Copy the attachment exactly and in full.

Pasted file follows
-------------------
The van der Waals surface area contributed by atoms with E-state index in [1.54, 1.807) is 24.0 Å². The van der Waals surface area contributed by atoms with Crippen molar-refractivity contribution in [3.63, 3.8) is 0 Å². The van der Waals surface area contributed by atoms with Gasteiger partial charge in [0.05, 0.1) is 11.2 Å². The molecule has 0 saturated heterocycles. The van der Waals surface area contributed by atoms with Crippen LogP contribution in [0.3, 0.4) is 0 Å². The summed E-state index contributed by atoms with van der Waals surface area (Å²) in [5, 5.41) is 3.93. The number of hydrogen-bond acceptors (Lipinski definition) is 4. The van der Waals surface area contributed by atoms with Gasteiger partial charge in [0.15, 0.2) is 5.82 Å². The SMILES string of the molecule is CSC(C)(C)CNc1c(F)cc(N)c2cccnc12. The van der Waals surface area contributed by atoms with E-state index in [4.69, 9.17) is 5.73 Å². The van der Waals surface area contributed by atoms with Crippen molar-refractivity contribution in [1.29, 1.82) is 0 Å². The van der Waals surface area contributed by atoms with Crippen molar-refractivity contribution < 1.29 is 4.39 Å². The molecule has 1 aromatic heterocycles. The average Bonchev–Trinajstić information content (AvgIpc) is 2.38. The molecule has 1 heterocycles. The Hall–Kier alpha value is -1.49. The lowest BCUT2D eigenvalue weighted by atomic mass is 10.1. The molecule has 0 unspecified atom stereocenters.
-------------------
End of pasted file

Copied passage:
The van der Waals surface area contributed by atoms with E-state index in [1.54, 1.807) is 24.0 Å². The van der Waals surface area contributed by atoms with Crippen molar-refractivity contribution in [3.63, 3.8) is 0 Å². The van der Waals surface area contributed by atoms with Gasteiger partial charge in [0.05, 0.1) is 11.2 Å². The molecule has 0 saturated heterocycles. The van der Waals surface area contributed by atoms with Crippen LogP contribution in [0.3, 0.4) is 0 Å². The summed E-state index contributed by atoms with van der Waals surface area (Å²) in [5, 5.41) is 3.93. The number of hydrogen-bond acceptors (Lipinski definition) is 4. The van der Waals surface area contributed by atoms with Gasteiger partial charge in [0.15, 0.2) is 5.82 Å². The SMILES string of the molecule is CSC(C)(C)CNc1c(F)cc(N)c2cccnc12. The van der Waals surface area contributed by atoms with E-state index in [4.69, 9.17) is 5.73 Å². The van der Waals surface area contributed by atoms with Crippen molar-refractivity contribution in [1.29, 1.82) is 0 Å². The van der Waals surface area contributed by atoms with Crippen molar-refractivity contribution < 1.29 is 4.39 Å². The molecule has 1 aromatic heterocycles. The average Bonchev–Trinajstić information content (AvgIpc) is 2.38. The molecule has 1 heterocycles. The Hall–Kier alpha value is -1.49. The lowest BCUT2D eigenvalue weighted by atomic mass is 10.1. The molecule has 0 unspecified atom stereocenters.